The Musician’s Tool Bag

Guest Post by Roberta Wolff

In my previous post, which you can read here, I considered the importance of reflecting, both in teaching and learning. As such, it was a thoughtful and ‘serious’ article. However, that is not necessarily the best way to approach teaching reflection to our students. Nothing engages the student and gets the message across like a bit of creativity and fun.

This article, therefore, is focused on incorporating reflection as part of the lesson and practice process.

The trouble with reflection is that it often seems long-winded. All the amazing advice along the lines of think 10 times play once is actually very hard to carry out. Whereas, it is very easy to get locked into a cycle of thinking with your fingers – at least then it sounds like something is happening!

In teaching students to incorporate reflection, unconscious learning with the support of tools to interrupt the spell of trial and error practice is immensely productive and enjoyable.

The Musician’s tool bag, The Box and the Language of Reflection are all ways to unconsciously build in reflection time.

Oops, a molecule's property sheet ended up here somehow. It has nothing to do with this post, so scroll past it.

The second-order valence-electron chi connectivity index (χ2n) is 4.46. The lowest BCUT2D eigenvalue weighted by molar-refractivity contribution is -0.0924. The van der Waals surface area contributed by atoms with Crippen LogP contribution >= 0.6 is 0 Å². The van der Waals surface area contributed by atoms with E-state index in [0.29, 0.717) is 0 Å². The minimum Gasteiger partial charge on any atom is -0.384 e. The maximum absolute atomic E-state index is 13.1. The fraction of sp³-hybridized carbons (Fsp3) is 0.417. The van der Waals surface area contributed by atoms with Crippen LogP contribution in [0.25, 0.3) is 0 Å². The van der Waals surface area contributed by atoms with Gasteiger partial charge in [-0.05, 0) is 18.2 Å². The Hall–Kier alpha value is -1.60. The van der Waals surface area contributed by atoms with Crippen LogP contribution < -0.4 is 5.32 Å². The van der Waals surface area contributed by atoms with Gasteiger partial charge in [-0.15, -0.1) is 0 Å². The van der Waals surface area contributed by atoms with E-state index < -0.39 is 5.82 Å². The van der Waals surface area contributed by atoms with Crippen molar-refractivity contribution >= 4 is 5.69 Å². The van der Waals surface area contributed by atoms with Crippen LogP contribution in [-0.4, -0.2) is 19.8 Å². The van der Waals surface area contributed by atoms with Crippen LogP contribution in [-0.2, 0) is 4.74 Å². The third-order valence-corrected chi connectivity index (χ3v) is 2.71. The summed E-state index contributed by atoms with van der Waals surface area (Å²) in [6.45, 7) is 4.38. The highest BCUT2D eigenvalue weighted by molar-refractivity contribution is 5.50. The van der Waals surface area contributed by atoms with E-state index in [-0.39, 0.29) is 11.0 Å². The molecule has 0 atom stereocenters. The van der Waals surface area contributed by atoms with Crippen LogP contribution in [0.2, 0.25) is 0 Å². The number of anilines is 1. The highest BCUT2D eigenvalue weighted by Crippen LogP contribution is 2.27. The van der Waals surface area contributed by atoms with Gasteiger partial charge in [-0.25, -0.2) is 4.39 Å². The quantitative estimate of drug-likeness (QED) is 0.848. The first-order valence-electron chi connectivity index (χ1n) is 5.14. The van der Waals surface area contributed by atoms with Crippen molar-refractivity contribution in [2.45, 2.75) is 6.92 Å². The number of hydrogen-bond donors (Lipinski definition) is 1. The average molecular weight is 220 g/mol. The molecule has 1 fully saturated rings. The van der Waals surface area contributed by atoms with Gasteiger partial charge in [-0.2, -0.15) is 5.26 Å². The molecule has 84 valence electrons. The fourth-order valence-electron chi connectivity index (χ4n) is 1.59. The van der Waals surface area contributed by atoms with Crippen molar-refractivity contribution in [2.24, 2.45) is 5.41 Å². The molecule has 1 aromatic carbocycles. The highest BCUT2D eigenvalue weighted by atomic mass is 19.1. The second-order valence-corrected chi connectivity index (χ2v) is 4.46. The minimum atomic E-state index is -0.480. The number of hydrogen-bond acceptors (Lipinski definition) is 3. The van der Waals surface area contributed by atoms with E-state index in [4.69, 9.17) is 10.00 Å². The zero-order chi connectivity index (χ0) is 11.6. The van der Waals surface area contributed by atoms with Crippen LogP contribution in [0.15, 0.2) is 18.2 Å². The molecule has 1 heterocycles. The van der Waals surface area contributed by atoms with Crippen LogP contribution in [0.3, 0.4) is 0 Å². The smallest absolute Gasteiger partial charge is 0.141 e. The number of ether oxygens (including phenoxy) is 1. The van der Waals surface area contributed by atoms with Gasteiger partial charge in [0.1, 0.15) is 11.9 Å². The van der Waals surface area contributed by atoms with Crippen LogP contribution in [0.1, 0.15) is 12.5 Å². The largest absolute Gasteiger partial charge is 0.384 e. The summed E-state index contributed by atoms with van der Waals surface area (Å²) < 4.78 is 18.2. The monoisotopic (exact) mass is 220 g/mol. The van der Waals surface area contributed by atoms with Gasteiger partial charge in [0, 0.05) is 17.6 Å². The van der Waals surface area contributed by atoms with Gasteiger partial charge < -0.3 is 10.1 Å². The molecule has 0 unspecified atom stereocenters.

Continue reading The Musician’s Tool Bag

Take a Bow! How, When and Why…

Advice for New Performers

As the pianist releases the final notes of the piece, the audience bursts into enthusiastic applause. The player stands and takes a bow…

It’s a code of conduct that we tend to take for granted – but one that should be taught and practised as part of performance preparation.

Because I try to cultivate a friendly, non-competitive, informal atmosphere at my student concerts, I have not always been careful to make sure that new performers understand the importance of “stagecraft”, and the essential place of taking a bow in order to receive and acknowledge audience applause.

I have been trying to address that by giving students a “mock performance” experience in their lesson, including teaching them how to bow. Here is a quick summary that supports that practice.

Continue reading Take a Bow! How, When and Why…